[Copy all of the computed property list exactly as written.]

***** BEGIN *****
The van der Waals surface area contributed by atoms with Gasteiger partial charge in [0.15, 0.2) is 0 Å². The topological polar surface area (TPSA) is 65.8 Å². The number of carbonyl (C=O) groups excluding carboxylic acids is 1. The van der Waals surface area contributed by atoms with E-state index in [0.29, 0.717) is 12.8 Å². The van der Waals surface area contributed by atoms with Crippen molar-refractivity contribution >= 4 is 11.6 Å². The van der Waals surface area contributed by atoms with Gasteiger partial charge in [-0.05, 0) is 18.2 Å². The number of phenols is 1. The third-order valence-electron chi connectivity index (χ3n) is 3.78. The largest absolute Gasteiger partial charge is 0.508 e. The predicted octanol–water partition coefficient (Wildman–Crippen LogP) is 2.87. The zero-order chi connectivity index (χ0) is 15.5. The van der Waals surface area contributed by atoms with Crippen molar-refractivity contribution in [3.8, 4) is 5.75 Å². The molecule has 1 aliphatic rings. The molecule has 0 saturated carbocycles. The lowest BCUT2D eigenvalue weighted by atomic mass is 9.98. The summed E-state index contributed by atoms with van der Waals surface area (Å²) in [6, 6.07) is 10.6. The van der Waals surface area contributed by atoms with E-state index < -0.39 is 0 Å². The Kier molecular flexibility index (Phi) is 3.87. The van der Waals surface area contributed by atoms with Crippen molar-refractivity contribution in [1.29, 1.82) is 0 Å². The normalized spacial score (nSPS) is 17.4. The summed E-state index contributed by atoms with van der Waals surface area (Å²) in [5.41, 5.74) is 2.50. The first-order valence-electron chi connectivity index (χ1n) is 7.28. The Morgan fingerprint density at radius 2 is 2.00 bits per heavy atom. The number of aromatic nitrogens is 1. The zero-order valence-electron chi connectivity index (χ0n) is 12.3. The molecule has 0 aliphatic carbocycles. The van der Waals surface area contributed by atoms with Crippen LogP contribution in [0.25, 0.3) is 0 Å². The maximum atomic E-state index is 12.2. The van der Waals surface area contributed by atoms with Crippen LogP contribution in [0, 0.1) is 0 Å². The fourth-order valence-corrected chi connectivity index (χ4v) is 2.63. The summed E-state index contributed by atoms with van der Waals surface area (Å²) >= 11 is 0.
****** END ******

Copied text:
The van der Waals surface area contributed by atoms with Gasteiger partial charge in [0.15, 0.2) is 0 Å². The topological polar surface area (TPSA) is 65.8 Å². The number of carbonyl (C=O) groups excluding carboxylic acids is 1. The van der Waals surface area contributed by atoms with E-state index in [0.29, 0.717) is 12.8 Å². The van der Waals surface area contributed by atoms with Crippen molar-refractivity contribution >= 4 is 11.6 Å². The van der Waals surface area contributed by atoms with Gasteiger partial charge in [-0.05, 0) is 18.2 Å². The number of phenols is 1. The third-order valence-electron chi connectivity index (χ3n) is 3.78. The largest absolute Gasteiger partial charge is 0.508 e. The predicted octanol–water partition coefficient (Wildman–Crippen LogP) is 2.87. The zero-order chi connectivity index (χ0) is 15.5. The van der Waals surface area contributed by atoms with Crippen molar-refractivity contribution in [3.8, 4) is 5.75 Å². The molecule has 1 aliphatic rings. The molecule has 0 saturated carbocycles. The lowest BCUT2D eigenvalue weighted by atomic mass is 9.98. The summed E-state index contributed by atoms with van der Waals surface area (Å²) in [6, 6.07) is 10.6. The van der Waals surface area contributed by atoms with E-state index < -0.39 is 0 Å². The Kier molecular flexibility index (Phi) is 3.87. The van der Waals surface area contributed by atoms with Crippen molar-refractivity contribution in [1.29, 1.82) is 0 Å². The normalized spacial score (nSPS) is 17.4. The summed E-state index contributed by atoms with van der Waals surface area (Å²) in [5.41, 5.74) is 2.50. The first-order valence-electron chi connectivity index (χ1n) is 7.28. The Morgan fingerprint density at radius 2 is 2.00 bits per heavy atom. The number of aromatic nitrogens is 1. The zero-order valence-electron chi connectivity index (χ0n) is 12.3. The molecule has 0 aliphatic carbocycles. The van der Waals surface area contributed by atoms with Crippen LogP contribution in [0.25, 0.3) is 0 Å². The maximum atomic E-state index is 12.2. The van der Waals surface area contributed by atoms with Crippen LogP contribution in [0, 0.1) is 0 Å². The fourth-order valence-corrected chi connectivity index (χ4v) is 2.63. The summed E-state index contributed by atoms with van der Waals surface area (Å²) >= 11 is 0.